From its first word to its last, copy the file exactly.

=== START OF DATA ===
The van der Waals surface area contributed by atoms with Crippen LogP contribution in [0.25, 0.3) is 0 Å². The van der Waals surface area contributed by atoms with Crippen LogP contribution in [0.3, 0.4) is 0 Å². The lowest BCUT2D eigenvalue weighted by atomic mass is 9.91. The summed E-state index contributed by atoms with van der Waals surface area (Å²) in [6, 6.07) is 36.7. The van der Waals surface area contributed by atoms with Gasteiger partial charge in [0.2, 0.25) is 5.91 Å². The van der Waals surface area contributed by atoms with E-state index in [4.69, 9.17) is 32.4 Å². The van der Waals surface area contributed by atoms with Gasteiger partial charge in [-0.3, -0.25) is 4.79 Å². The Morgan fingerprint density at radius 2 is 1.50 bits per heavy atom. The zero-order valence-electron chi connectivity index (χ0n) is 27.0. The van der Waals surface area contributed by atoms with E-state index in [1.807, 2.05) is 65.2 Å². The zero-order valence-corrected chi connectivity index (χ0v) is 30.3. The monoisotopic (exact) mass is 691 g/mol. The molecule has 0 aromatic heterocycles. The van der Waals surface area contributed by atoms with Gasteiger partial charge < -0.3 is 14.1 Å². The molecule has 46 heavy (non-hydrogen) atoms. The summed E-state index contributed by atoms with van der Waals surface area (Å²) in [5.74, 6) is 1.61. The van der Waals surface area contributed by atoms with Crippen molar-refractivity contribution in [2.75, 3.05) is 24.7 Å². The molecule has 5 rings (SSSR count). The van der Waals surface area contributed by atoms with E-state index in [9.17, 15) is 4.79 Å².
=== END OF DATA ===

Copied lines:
The van der Waals surface area contributed by atoms with Crippen LogP contribution in [0.25, 0.3) is 0 Å². The van der Waals surface area contributed by atoms with Crippen LogP contribution in [0.3, 0.4) is 0 Å². The lowest BCUT2D eigenvalue weighted by atomic mass is 9.91. The summed E-state index contributed by atoms with van der Waals surface area (Å²) in [6, 6.07) is 36.7. The van der Waals surface area contributed by atoms with Gasteiger partial charge in [0.2, 0.25) is 5.91 Å². The van der Waals surface area contributed by atoms with E-state index in [4.69, 9.17) is 32.4 Å². The van der Waals surface area contributed by atoms with Gasteiger partial charge in [-0.3, -0.25) is 4.79 Å². The Morgan fingerprint density at radius 2 is 1.50 bits per heavy atom. The zero-order valence-electron chi connectivity index (χ0n) is 27.0. The van der Waals surface area contributed by atoms with E-state index in [1.807, 2.05) is 65.2 Å². The zero-order valence-corrected chi connectivity index (χ0v) is 30.3. The monoisotopic (exact) mass is 691 g/mol. The molecule has 0 aromatic heterocycles. The van der Waals surface area contributed by atoms with Gasteiger partial charge < -0.3 is 14.1 Å². The molecule has 46 heavy (non-hydrogen) atoms. The summed E-state index contributed by atoms with van der Waals surface area (Å²) in [5.74, 6) is 1.61. The van der Waals surface area contributed by atoms with Crippen molar-refractivity contribution in [2.75, 3.05) is 24.7 Å². The molecule has 5 rings (SSSR count). The van der Waals surface area contributed by atoms with E-state index in [9.17, 15) is 4.79 Å².